DraftKings Best Ball Tournament Strategy

Aug 10, 2020
DraftKings Best Ball Tournament Strategy

DraftKings recently launched its best ball product, including two massive tournaments, the $3 Play-Action and the $20 Millionaire. Here is the structure for each tournament.

DraftKings Best Ball Tournaments
DraftKings Best Ball Contest Buy-in Entries 1st place Places Paid # of Entries Advance to Round 2 (Week 14) # of Entries Advance to Round 3 (Week 15) Championship Round Entries (Week 16)
Millionaire $20 172,800 $1,000,000 43,200 14,400 1,200 100 Enter Now!
Play-Action $3 216,000 $50,000 54,000 18,000 1,500 125 Enter Now!

The following will breakdown strategies for large-field best ball tournaments such as these.

For those new to best ball, be sure to check out 4for4’s Intro to Best Ball Leagues. Get familiar with general best ball strategy here.


Stacking is a fundamental concept in DFS but it is still under-utilized in redraft leagues. This roster-building technique pairs multiple players from the same team in an effort to create lineup volatility. While a head-to-head format—such as a traditional redraft league—can encourage managers to focus on their team’s floor, there are few ways to get built-in upside in fantasy like stacking. In top-heavy payout leagues like many popular best-ball formats, targeting upside is extremely beneficial—in a massive tournament, it’s a virtual must.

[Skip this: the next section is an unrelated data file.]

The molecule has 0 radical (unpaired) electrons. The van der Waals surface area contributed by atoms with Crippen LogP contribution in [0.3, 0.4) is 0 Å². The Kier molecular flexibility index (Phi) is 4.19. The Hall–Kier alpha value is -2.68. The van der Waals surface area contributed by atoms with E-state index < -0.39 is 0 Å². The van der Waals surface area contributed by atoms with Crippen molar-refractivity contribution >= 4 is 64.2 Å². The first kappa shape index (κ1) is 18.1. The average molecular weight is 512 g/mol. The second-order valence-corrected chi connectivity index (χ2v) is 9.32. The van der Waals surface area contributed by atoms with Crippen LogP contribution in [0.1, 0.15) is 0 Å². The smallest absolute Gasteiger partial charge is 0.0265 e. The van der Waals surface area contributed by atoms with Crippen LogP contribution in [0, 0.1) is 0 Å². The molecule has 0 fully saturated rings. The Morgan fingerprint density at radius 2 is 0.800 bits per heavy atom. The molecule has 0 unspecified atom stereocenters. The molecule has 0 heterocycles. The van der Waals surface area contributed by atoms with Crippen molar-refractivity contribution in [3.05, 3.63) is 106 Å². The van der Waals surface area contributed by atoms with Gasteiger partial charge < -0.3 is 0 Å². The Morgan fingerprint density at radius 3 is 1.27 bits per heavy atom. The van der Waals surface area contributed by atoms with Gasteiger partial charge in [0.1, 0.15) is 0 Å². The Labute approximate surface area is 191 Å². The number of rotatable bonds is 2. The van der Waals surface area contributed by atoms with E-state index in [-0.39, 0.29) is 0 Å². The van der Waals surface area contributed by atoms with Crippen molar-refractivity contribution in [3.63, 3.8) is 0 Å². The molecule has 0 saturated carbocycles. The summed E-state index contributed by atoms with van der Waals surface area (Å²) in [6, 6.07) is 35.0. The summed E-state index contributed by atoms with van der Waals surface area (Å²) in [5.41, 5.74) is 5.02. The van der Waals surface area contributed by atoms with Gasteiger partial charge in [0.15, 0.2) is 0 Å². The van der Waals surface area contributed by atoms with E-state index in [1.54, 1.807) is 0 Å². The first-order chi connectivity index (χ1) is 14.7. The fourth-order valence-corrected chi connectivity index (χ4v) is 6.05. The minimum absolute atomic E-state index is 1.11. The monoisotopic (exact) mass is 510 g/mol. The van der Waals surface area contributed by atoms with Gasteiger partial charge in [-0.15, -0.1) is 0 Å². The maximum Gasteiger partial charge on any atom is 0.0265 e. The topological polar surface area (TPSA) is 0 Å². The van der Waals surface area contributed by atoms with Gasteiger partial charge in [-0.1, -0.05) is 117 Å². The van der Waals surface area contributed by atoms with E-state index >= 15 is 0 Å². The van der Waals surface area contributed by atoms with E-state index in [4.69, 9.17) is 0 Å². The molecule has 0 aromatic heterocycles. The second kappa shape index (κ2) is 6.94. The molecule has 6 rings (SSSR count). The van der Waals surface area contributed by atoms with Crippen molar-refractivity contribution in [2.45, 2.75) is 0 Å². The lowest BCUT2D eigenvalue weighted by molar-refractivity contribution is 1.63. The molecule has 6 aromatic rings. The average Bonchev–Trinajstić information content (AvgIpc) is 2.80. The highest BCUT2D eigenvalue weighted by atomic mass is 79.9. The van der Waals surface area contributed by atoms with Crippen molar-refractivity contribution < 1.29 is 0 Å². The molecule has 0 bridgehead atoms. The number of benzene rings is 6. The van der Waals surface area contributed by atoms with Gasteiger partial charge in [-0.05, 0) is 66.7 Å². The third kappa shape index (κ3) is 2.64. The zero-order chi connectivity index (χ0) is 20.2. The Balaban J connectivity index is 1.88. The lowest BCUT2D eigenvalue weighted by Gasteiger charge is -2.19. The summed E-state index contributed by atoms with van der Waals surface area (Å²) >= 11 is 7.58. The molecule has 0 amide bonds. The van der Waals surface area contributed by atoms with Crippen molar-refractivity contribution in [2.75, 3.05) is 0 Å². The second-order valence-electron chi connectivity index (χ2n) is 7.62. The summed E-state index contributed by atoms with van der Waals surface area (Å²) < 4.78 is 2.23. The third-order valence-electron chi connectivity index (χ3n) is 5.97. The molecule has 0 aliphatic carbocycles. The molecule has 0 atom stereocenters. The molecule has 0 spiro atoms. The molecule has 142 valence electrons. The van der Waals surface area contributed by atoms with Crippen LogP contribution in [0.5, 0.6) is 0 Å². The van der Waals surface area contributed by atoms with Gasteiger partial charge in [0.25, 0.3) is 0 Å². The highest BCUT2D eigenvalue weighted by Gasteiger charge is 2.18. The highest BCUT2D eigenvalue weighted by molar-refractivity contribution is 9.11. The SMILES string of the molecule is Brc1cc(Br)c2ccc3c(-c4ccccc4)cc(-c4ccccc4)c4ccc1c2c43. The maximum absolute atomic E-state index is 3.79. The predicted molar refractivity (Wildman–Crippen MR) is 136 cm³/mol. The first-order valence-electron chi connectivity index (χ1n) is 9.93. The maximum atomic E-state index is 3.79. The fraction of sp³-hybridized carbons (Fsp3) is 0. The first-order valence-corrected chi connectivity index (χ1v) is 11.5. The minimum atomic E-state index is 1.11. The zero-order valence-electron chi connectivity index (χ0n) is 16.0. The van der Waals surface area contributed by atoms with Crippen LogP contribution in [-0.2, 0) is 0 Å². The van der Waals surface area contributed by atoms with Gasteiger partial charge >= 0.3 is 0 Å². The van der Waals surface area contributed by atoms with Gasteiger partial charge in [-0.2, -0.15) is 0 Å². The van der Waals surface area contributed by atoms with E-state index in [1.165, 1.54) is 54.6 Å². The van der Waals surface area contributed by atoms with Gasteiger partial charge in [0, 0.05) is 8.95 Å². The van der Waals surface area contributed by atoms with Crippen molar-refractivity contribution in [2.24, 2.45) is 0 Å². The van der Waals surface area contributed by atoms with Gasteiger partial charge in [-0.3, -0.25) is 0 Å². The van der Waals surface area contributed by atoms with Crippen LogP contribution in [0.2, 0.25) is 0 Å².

Unlike DFS, we don’t always have access to every player in best ball since we are at the mercy of the snake draft. While it’s a good idea to plan out which offenses you would like to have heavy exposure to, the reality is that players you are hoping to land won’t always be there when your pick comes around. Rather than building teams around a stack, as is often the starting point in DFS tournaments, best ball stacks should come second to an optimal draft strategy, in terms of position allocation and player value.

Consider this scenario. You’ve come to the conclusion that the Bills are a sneaky pick to be one of the best passing offenses in the league and want to stack their passing game on one of your DraftKings Millionaire teams. Stefon Diggs went a little earlier than expected but you still get Josh Allen at his ADP. John Brown is an extremely affordable option to add to your roster and since he’s been moving down draft boards, you opt to get your TE2 in Round 10 since Brown should still be there in the 11th—except he goes one pick later. In this situation, simply pivot your plan to stack one of the pass-catchers that you have already drafted with your next quarterback. Maybe T.J. Hockenson was the tight end you picked as your TE2. Come back and grab Matthew Stafford at cost.